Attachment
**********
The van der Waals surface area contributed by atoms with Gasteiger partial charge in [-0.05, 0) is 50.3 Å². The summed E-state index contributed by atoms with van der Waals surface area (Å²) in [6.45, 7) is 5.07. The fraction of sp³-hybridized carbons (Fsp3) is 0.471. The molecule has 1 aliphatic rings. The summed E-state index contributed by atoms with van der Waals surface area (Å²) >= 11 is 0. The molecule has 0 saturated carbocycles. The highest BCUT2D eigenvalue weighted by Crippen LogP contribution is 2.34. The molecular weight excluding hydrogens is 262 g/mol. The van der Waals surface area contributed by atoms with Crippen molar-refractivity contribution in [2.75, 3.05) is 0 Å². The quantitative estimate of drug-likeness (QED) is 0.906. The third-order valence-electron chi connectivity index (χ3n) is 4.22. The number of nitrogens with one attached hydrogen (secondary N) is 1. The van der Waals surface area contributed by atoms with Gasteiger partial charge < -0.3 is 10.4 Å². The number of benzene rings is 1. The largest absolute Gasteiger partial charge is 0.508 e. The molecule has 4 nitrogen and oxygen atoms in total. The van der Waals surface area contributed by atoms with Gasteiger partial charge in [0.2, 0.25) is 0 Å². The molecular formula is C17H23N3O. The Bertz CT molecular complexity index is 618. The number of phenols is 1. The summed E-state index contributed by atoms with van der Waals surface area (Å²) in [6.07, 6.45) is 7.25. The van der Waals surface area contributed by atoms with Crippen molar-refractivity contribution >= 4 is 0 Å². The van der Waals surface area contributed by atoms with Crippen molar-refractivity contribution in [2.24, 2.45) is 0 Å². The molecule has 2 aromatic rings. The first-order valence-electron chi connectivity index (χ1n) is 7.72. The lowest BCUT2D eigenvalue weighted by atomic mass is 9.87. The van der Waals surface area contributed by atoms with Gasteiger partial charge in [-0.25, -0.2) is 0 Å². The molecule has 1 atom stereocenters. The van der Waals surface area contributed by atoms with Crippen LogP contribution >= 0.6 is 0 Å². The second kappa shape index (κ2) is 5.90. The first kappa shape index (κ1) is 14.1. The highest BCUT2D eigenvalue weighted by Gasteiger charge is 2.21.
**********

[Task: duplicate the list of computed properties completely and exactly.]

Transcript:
The van der Waals surface area contributed by atoms with Gasteiger partial charge in [-0.05, 0) is 50.3 Å². The summed E-state index contributed by atoms with van der Waals surface area (Å²) in [6.45, 7) is 5.07. The fraction of sp³-hybridized carbons (Fsp3) is 0.471. The molecule has 1 aliphatic rings. The summed E-state index contributed by atoms with van der Waals surface area (Å²) >= 11 is 0. The molecule has 0 saturated carbocycles. The highest BCUT2D eigenvalue weighted by Crippen LogP contribution is 2.34. The molecular weight excluding hydrogens is 262 g/mol. The van der Waals surface area contributed by atoms with Crippen molar-refractivity contribution in [2.75, 3.05) is 0 Å². The quantitative estimate of drug-likeness (QED) is 0.906. The third-order valence-electron chi connectivity index (χ3n) is 4.22. The number of nitrogens with one attached hydrogen (secondary N) is 1. The van der Waals surface area contributed by atoms with Gasteiger partial charge < -0.3 is 10.4 Å². The number of benzene rings is 1. The largest absolute Gasteiger partial charge is 0.508 e. The molecule has 4 nitrogen and oxygen atoms in total. The van der Waals surface area contributed by atoms with Gasteiger partial charge in [0.2, 0.25) is 0 Å². The molecular formula is C17H23N3O. The Bertz CT molecular complexity index is 618. The number of phenols is 1. The summed E-state index contributed by atoms with van der Waals surface area (Å²) in [6.07, 6.45) is 7.25. The van der Waals surface area contributed by atoms with Crippen molar-refractivity contribution >= 4 is 0 Å². The van der Waals surface area contributed by atoms with Crippen molar-refractivity contribution in [2.24, 2.45) is 0 Å². The molecule has 2 aromatic rings. The first-order valence-electron chi connectivity index (χ1n) is 7.72. The lowest BCUT2D eigenvalue weighted by atomic mass is 9.87. The van der Waals surface area contributed by atoms with Gasteiger partial charge in [-0.25, -0.2) is 0 Å². The molecule has 1 atom stereocenters. The van der Waals surface area contributed by atoms with Crippen LogP contribution >= 0.6 is 0 Å². The second kappa shape index (κ2) is 5.90. The first kappa shape index (κ1) is 14.1. The highest BCUT2D eigenvalue weighted by Gasteiger charge is 2.21.